Skip to main content

Policymakers are trying to put a price on nature.

by Lucy Rowell, Jan 29
1 minute read

From animals to oceans, ecologists and economists are increasingly working together to put a value on nature to help us understand its worth. This will be be central to discussions at the World Economic Forum in Davos this week as proposals to better protect the Amazon focus on transitions to a sustainable bioeconomy – using private sector investment to combine nature conservation with job creation, business opportunities and social engagement.

person in orange top wearing backpack walking on body of water in forest during daytime

So what?

More than half of global GDP depends on biodiversity or “natural capital” and the link between healthy ecosystems and human wellbeing is increasingly recognised. Although attributing financial value to nature can be controversial, it will help move biodiversity up the global agenda as it is increasingly used to guide decision making and government policy, and drive private sector funding.



by Lucy Rowell Spotted 2 signals

Have you spotted a signal of change?

Register to receive the latest from the Futures Centre.
Sign up

  • 0
  • Share

Join discussion

Related signals

Our use of cookies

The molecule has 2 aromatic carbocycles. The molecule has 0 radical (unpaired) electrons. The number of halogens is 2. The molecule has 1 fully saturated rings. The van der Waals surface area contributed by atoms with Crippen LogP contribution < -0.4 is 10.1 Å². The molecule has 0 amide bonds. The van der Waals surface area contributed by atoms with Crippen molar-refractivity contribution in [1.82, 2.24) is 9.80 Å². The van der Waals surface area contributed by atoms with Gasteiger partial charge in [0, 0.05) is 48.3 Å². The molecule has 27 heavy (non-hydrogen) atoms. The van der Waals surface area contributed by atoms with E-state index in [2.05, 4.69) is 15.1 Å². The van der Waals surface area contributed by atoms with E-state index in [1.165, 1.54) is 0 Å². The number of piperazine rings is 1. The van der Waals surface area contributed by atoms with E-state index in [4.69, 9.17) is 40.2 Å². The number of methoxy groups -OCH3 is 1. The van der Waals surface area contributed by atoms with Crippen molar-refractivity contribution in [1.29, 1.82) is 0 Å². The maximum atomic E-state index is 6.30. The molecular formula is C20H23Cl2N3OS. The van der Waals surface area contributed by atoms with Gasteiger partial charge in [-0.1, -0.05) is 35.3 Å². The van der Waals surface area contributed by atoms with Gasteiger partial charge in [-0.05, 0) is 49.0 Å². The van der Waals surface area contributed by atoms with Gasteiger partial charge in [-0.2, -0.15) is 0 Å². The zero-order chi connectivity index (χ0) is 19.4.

We use necessary cookies to make our site work. We'd also like to set optional analytics cookies to help us improve it. We won't set optional cookies unless you enable them. Using this tool will set a cookie on your device to remember your preferences.

For more detailed information about the cookies we use, see our Cookies page.

Necessary cookies

Necessary cookies enable core functionality such as security, network management, and accessibility. You may disable these by changing your browser settings, but this may affect how the website functions.

Analytics cookies

We'd like to set Google Analytics cookies to help us to improve our website by collecting and reporting information on how you use it. The cookies collect information in a way that does not directly identify anyone. For more information on how these cookies work, please see our 'Cookies page'.